It’s odd–they don’t seem to get the irony in the title of their film.

https://www.cbsnews.com/news/biggest-child-sacrifice-evidence-archaeologists-national-geographic-peru-chimu/


25
Apr 18

IN DARKNESS WAITING: EVIL IS DEHUMANIZATION

[My foreword to my novel IN DARKNESS WAITING, for its new edition, seems relevant to our times. And to humanity's perennial dilemma, its persistent question: What is the Nature of Evil?]

Foreword to IN DARKNESS WAITING: The “Director’s Cut”

This edition of In Darkness Waiting has been re-edited. I updated it a little, cut some youthful excess, tinkered with a few sentences and trimmed some slow bits. But it’s essentially the same book, and it definitely has the same theme. It’s a hard-charging horror story—I suspect it would be difficult to find a horror novel with a scene more extreme than the climax of this book—but its subtext is what is most important to me.

Paradoxically, some books seem more relevant as time goes on. Or perhaps their relevance is simply brought into prominence by resonant times. In Darkness Waiting seems to me to be one of those books. Before there was any thought of reprinting IDW, I found myself referring to it, more than once, while writing some recent online opinion pieces. I was writing about the abuses at Abu Ghraib prison in Iraq, as well as the abuse of women and “unbelievers” by Fundamentalist Muslims. How can people stone a woman to death because someone raped her? They do. How can American soldiers gleefully torment and beat and humiliate their prisoners, most of whom had nothing to do with terrorism? They did. When an atrocity comes about, it starts inside the perpetrators. Something happens, in them—a process whereby they dehumanize their victims. Well before the act, the atrocity has begun psychologically—and neurologically.

People are not innately monstrous. Most people can be quite compassionate, sympathetic, in the right circumstances. Yet somehow they can also switch that compassion off—some unknown trigger comes along, and it’s switched off, within them, like switching off a light. As I mention in IDW, Nazis guarding concentration camps tossed bread to hungry, snow-bound birds, feeling genuinely sorry for them, while a few feet away children starved to death, watching enviously as the birds eat crumbs. How can they calmly accept taking part in starving those children, and then feed the birds? Many of these monsters had wives and children they loved. What is the mechanism of the repression of normal human empathy?

There are many examples of dehumanization from American history. In the book The Plutonium Files by Pulitzer Prize winner Eileen Welsome, we learn that in the 1940s thousands of powerless Americans–blacks, institutionalized children, the poor, prisoners, soldiers— were deliberately exposed to plutonium, often in injections, as part of experiments essentially designed to find ways to protect the experimenters from deadly radiation. The researchers worked for the government, on military grants (all done in secret), to try to find ways to protect the developers of nuclear weapons from radiation. So they injected radioactive particles into people; they gave hundreds of children radioactive iron particles, spoonfed to them in oat meal, and then, quite dispassionately, they monitored the health of experimental subjects–eventually, their deterioration–in this effort to protect their own kind. They dehumanized their subjects for the sake of their own survival; to find ways to protect them, the researchers, and people like them, from radiation, at the expense of powerless Americans–who were never told what was happening to them. President Clinton appointed a committee to look into these allegations, and the committee reported its shocking conclusions on the very day that the OJ Simpson trial concluded–perhaps so that the story would be buried in the press, as in fact it was.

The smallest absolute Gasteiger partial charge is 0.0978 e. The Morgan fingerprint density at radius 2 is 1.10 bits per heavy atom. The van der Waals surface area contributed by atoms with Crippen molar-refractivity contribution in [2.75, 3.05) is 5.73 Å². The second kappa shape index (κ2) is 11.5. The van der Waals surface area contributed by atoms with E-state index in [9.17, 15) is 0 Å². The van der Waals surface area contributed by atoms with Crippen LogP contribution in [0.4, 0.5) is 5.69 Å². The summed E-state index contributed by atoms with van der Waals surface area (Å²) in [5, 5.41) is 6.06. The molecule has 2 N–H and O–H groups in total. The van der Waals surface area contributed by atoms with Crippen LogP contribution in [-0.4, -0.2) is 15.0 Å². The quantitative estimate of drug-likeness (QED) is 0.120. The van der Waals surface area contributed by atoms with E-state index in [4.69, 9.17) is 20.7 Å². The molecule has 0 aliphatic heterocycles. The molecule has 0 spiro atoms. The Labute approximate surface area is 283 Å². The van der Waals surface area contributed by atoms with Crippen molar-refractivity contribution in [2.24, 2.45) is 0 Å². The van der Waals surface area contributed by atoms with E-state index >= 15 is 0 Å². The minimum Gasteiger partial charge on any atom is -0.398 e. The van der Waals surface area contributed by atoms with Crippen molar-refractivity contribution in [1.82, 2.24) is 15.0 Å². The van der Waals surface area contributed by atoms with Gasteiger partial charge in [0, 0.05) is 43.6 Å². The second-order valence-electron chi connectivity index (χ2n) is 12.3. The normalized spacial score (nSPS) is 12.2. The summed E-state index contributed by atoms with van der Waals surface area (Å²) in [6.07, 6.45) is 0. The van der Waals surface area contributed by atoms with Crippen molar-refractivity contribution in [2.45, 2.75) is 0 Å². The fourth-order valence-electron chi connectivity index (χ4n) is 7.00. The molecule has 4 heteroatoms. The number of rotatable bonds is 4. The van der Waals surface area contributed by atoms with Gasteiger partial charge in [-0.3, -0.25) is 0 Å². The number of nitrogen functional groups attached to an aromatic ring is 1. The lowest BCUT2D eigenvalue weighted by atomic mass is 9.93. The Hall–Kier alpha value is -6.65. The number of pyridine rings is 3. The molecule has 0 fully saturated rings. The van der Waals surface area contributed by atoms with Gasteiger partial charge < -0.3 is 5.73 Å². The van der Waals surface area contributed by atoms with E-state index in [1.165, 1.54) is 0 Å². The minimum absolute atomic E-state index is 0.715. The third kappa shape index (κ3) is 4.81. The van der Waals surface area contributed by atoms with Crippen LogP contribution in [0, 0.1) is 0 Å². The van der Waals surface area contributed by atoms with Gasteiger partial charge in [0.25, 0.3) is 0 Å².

In my online piece I wrote: I again call for scientific research into the psychological and neurological mechanism of dehumanization. We need to realize that it’s integral to human behavior–and only through understanding it can we find ways to overcome it.

It is perhaps significant that the original title of this novel was Insect Inside. If we are not careful to make conscious choices, we become insects, inside.

In Darkness Waiting is an entertainment. If you like horror, I think there’s a good chance you’ll find it damned entertaining. (Or should that be “entertainment for the damned”?) But it’s also about something that honestly troubles me. It’s also about real life. Yes: all-too-real life. I gave the phenomenon a name in the book. E.S.S.: Empathy Suppression Syndrome. That clinical label was a strategy to promote the notion that we need to engage in a whole new level of what Gurdjieff and the Buddhists call “self-observation.” We need to observe ourselves as a species, with new objectivity, or we’ll never understand the nature of evil.

And if we don’t understand it, we have no hope of standing against it.